European Elections : Less abstention, more populism?

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Series Details November 2013
Publication Date 14/11/2013
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The European elections of May 2014 are already arousing concern in connection with low voter turnout and the good results of "populist" parties. Yves Bertoncini puts in perspective these two political challenges while urging to face them, in a Tribune directly inspired from his speech at a conference organised on the 15th of October in Paris by the "Young Europeans" of Sciences Po.

Yves Bertoncini first underlines that it is normal to state a limited turn out rate at "subsidiary" elections, even if this rate could be higher in 2014 than in 2009, given the new institutional and political context. It is not only because the next President of the Commission is to be appointed in connection with the results of the European Elections that the citizens could vote more, but also and above all because many debates at the national level have been structured by political issues in the recent period.

Yves Bertoncini also indicates that an electoral upswing of the "populist" parties should be stated next Spring, as a logical consequence of economic, social and political crises that both extend beyond the EU and are beyond its ability to remedy. But he adds that this populist thrust should have a limited impact on the European Parliament, where political forces' influence should be gauged on the basis of the number of seats won, of course, but also of their internal cohesion as well as of their ability to forge majority coalitions with other parties. Given the fact that populist parties tend to be structurally weak when considering the two latter criteria, their numerical upswing is unlikely to disrupt the functioning of the European Parliament, beyond the increasing presence of discordant voices in the Strasbourg assembly.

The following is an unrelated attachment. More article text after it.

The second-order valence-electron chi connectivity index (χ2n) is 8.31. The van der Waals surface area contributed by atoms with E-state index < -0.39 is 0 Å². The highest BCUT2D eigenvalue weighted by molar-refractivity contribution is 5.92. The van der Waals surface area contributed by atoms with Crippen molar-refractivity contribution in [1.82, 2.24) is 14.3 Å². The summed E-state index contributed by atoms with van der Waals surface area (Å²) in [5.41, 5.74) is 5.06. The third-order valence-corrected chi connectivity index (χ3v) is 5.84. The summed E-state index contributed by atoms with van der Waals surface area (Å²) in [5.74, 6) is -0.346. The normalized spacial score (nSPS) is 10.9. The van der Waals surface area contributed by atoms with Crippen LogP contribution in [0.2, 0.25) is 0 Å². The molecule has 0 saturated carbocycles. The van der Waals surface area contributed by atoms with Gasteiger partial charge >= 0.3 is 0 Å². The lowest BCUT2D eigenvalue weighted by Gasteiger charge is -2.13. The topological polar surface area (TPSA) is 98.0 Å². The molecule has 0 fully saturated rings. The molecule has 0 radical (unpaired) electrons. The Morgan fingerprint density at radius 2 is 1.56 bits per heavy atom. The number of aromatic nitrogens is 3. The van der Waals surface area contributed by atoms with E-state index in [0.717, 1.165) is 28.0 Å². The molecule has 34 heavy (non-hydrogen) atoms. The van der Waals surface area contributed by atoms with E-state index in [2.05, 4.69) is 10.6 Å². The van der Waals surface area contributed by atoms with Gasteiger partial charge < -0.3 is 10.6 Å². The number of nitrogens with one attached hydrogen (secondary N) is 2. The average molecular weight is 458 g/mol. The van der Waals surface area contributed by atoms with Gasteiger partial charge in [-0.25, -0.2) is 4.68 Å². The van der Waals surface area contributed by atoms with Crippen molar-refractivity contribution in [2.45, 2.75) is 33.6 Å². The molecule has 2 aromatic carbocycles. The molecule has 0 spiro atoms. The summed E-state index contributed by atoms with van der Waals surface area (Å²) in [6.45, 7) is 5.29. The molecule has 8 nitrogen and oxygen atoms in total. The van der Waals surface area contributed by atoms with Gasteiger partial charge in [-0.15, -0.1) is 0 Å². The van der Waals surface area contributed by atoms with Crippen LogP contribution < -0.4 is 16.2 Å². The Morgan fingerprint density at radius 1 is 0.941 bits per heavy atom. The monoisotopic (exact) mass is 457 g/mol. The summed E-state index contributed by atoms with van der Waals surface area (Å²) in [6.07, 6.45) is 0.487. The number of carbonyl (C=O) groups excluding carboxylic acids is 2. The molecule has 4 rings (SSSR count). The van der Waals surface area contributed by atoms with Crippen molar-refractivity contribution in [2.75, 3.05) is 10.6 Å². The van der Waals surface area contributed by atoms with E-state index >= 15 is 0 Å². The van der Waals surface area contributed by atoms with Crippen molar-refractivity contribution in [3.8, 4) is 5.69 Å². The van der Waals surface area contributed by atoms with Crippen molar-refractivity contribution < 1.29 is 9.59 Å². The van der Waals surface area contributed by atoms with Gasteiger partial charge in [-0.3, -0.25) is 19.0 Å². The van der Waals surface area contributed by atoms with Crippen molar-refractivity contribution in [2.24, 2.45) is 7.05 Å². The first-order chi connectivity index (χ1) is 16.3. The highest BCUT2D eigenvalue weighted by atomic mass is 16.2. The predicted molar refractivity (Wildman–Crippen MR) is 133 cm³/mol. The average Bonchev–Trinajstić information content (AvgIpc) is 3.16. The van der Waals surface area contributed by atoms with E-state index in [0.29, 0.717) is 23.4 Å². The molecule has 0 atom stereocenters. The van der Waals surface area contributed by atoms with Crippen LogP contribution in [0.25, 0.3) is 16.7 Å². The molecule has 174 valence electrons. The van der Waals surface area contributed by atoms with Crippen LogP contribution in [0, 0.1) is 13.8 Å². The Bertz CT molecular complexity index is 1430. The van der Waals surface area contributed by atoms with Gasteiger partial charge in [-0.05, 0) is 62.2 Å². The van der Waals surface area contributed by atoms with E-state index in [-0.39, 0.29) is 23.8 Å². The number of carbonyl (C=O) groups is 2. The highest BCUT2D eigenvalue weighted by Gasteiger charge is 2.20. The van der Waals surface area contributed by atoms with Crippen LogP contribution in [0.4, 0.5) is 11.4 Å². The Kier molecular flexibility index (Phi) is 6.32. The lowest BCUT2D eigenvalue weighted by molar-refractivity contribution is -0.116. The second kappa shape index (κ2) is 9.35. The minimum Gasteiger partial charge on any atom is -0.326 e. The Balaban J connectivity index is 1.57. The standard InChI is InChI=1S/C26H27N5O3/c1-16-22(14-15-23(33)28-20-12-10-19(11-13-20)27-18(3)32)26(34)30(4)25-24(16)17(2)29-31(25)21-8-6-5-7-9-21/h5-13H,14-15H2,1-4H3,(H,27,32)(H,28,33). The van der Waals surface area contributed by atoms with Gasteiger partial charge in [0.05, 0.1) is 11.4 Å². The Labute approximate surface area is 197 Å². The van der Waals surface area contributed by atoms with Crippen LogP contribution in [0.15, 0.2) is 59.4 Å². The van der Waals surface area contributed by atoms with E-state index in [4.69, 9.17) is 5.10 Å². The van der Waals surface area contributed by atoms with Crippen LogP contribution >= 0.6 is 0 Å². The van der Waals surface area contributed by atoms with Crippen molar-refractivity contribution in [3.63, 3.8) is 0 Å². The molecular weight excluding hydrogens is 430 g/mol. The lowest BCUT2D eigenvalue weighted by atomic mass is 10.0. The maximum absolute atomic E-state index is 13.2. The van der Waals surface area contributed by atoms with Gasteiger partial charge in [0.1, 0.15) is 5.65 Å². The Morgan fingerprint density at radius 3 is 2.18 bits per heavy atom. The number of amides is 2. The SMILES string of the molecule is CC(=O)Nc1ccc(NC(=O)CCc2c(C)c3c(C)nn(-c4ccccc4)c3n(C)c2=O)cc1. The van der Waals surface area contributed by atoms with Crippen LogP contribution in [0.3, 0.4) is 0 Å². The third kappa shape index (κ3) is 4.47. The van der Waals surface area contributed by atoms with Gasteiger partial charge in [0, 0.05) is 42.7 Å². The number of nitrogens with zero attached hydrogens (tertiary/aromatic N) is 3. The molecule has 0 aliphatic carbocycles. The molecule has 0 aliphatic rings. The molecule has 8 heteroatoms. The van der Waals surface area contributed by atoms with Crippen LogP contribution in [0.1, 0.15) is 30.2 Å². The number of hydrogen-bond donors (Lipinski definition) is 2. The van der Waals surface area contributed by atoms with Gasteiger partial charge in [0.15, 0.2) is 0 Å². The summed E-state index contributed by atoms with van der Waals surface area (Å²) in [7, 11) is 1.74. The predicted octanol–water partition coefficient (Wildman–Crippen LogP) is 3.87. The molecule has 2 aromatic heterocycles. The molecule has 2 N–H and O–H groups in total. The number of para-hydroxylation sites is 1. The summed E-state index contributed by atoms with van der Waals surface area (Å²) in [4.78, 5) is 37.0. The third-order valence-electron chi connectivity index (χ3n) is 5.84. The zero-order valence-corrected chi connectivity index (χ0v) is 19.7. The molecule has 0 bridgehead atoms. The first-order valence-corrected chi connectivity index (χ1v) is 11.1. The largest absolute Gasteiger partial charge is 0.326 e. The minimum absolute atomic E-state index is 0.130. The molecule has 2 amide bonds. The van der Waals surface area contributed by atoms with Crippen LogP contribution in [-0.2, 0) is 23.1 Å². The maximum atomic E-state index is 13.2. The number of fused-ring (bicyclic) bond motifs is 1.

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Related Links
ESO: Background information: European Parliament: Election, May 2014
Notre Europe: The impact of the populist parties in the next European Parliament, February 2014

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